Guidance for Election 2011's Few Choices

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Robert T. Johnson, district attorney of the Bronx (above) and Richard A. Brown, his counterpart in Queens, are nominated on several ballot lines and face no opposition Tuesday.

Photo by: Bronx DA/Queens DA/ Jarrett Murphy

Robert T. Johnson, district attorney of the Bronx (above) and Richard A. Brown, his counterpart in Queens, are nominated on several ballot lines and face no opposition Tuesday.

For the third election in a row, Bronx District Attorney Robert T. Johnson and Queens District Attorney Richard A. Brown will have no one but themselves to beat on Tuesday.

As was the case in 2003 and 2007, both Johnson (Democrat-Republican-Conservative) and Brown (Democrat-Republican-Conservative) face no opponent, so voters’ only choice is which party lever to pull for each man. Neither has faced opposition since 1999, when Johnson—who has held his post since 1989—faced a Republican, and Brown (a DA since 1991) fought off a Green party candidate.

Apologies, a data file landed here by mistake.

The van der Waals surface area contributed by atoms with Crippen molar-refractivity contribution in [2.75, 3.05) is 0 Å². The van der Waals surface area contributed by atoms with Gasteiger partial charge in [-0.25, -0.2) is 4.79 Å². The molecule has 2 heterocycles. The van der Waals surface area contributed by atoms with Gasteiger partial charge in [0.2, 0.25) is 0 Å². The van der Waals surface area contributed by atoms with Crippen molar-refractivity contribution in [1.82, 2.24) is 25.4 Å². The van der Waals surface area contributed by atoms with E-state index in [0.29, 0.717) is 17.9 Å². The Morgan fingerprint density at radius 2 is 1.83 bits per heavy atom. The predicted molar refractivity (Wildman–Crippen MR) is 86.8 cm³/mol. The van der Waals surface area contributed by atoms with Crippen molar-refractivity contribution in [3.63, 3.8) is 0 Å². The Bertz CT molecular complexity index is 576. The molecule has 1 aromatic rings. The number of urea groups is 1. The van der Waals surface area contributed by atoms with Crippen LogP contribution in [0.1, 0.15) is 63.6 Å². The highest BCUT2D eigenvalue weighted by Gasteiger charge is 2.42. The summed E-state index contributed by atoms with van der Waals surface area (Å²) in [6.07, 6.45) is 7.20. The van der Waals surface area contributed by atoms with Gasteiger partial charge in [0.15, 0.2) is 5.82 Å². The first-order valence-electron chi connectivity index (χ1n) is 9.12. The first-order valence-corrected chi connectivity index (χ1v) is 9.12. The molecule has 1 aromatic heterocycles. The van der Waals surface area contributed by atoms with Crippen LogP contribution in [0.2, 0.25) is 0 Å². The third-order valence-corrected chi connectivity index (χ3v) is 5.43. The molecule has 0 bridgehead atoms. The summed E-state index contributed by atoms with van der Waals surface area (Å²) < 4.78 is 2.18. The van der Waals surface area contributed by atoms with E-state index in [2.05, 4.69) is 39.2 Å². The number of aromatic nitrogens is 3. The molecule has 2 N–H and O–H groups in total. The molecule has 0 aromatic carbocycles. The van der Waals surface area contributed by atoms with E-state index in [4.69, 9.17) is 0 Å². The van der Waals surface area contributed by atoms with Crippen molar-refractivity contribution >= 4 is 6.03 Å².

Staten Island’s district attorney race is also a repeat, but a slightly more interesting one, as incumbent Daniel Donovan (Republican- Independent) faces Democrat- Conservative Michael Ryan, whom he bested in 2007.

New Yorkers who fulfill their civic duty by going to the polls in spite of the uninspiring menu of races will face once again the puzzling prospect of having to vote on judicial candidates that they know nothing about.

Those looking for a little guidance can find it in an online Voters Guide offered by the New York State court system.

Not every candidate has provided information for the guide, but those who have reveal their educational background and work history, as well as the ratings they’ve received from the Bar Association.

There are no judicial races in the Bronx this year, but there are voter guides for:

  • Brooklyn
  • Manhattan
  • Queens
  • Staten Island.